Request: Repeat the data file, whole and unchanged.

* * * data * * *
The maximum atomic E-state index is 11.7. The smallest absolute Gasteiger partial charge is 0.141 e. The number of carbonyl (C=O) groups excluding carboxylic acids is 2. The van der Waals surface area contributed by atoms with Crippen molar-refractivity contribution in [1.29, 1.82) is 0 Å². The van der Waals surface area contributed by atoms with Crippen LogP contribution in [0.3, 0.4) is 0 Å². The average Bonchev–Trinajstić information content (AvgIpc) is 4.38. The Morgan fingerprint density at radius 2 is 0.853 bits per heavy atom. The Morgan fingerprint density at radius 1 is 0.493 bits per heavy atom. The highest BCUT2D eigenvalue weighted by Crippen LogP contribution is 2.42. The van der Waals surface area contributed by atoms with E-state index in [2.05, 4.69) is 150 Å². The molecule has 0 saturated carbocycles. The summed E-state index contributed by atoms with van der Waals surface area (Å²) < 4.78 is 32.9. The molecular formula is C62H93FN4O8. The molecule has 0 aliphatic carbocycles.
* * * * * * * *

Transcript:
The maximum atomic E-state index is 11.7. The smallest absolute Gasteiger partial charge is 0.141 e. The number of carbonyl (C=O) groups excluding carboxylic acids is 2. The van der Waals surface area contributed by atoms with Crippen molar-refractivity contribution in [1.29, 1.82) is 0 Å². The van der Waals surface area contributed by atoms with Crippen LogP contribution in [0.3, 0.4) is 0 Å². The average Bonchev–Trinajstić information content (AvgIpc) is 4.38. The Morgan fingerprint density at radius 2 is 0.853 bits per heavy atom. The Morgan fingerprint density at radius 1 is 0.493 bits per heavy atom. The highest BCUT2D eigenvalue weighted by Crippen LogP contribution is 2.42. The van der Waals surface area contributed by atoms with E-state index in [2.05, 4.69) is 150 Å². The molecule has 0 saturated carbocycles. The summed E-state index contributed by atoms with van der Waals surface area (Å²) < 4.78 is 32.9. The molecular formula is C62H93FN4O8. The molecule has 0 aliphatic carbocycles.